State prosecutors have filed charges against a Saginaw man who is accused of fraud in an investment scheme worth nearly $500,000.
Joel Wilson is accused of collecting money from at least three investors.
It is alleged that, beginning in 2009, Wilson scammed investors through his operation of The Diversified Group Advisory Fund LLC, an investment company. Wilson allegedly told investors that he
would use their funds to purchase distressed properties in the Saginaw area and Bay City areas. The properties would later be refurbished and sold for profit, which would go to investors.
When funds Wilson collected from the sales of the unregistered securities failed to turn a profit, he allegedly used new investor funds to pay returns to previous investors – the trademark of a Ponzi scheme.
In addition, Wilson allegedly pocketed approximately $47,000 of the investment funds to pay his personal expenses and acquire personal assets.
He was charged last week with racketeering, larceny and other crimes. Wilson's phone was unanswered Monday at his Saginaw-based business, The Diversified Group. The attorney general's office says he hasn't appeared yet in Bay City District Court.
Consumer Tips For Safe Investing
- Check out your broker or adviser. Confirm that your broker and financial adviser is registered and in good standing. Contact the Office of Financial and Insurance Regulation, at 1-877-999-6442, to check out your broker or adviser.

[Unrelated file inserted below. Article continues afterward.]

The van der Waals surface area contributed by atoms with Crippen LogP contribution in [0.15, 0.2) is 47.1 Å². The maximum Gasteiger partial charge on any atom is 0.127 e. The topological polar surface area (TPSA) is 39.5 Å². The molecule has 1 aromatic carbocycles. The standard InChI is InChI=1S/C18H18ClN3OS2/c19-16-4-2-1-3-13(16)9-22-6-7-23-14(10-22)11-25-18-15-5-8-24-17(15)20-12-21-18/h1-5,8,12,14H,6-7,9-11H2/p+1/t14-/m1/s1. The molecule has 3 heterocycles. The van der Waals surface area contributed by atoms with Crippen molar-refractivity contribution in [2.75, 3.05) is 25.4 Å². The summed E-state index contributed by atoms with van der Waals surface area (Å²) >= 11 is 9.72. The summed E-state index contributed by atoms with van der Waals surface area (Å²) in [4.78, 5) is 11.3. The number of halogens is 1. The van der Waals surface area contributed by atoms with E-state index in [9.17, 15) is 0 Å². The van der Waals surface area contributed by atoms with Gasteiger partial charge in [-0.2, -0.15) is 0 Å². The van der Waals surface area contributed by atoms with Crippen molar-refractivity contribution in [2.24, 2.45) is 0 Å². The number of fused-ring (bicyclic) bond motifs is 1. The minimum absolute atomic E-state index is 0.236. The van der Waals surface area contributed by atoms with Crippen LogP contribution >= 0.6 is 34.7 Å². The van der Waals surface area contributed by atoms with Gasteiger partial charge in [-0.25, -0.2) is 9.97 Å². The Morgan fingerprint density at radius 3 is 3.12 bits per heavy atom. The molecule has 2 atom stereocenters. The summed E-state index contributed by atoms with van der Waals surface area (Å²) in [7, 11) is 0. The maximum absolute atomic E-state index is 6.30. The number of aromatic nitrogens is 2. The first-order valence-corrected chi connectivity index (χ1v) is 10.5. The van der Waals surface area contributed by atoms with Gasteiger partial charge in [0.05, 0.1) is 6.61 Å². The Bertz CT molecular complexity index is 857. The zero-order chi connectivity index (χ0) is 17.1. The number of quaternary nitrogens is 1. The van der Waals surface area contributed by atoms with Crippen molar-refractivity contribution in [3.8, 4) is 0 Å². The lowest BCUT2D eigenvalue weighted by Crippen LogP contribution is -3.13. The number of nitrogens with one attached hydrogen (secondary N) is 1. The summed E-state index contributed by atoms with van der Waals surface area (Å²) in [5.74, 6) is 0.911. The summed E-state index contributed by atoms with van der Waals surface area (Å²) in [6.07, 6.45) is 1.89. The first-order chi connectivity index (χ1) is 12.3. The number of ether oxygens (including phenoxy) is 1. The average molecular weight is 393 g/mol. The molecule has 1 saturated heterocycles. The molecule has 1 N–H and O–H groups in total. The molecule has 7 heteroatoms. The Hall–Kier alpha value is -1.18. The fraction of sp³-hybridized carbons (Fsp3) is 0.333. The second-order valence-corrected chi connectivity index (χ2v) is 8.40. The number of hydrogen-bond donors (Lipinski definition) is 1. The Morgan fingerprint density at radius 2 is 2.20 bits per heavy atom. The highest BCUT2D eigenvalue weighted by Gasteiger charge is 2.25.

- Beware of strangers touting strange deals. Trusting strangers is a mistake anyone can make when it comes to their personal finances. Almost anyone can sound nice or honest on the telephone. Say "no" to any investment professional who presses you to make an immediate decision, giving you no opportunity to check out the salesperson, firm and the investment opportunity itself. Beware of anyone who suggests investing your money into something you don't understand or who urges that you leave everything in his or her hands.
- Take your time - don't be rushed into investment decisions. Salespersons who use high-pressure tactics to force an investor into an immediate decision are almost always pitching frauds. They don't want you to think too carefully or find out too much because you may figure out that it's a scam.
- Keep tabs on your investments. Be wary when a financial planner says "leave everything to me," or "the plan is too complicated to tell you." Everything should be clear and explainable to you.
- Monitor the activity on your account. Insist on receiving regular statements. Ask Questions. Never be embarrassed or apologetic about asking questions for trading activity that looks excessive or unauthorized. It's your money, not your broker's. Keep Diligent Records.
- Keep all of your records relating to your investments, including notes of conversations you have with brokers, salespeople, and financial advisers.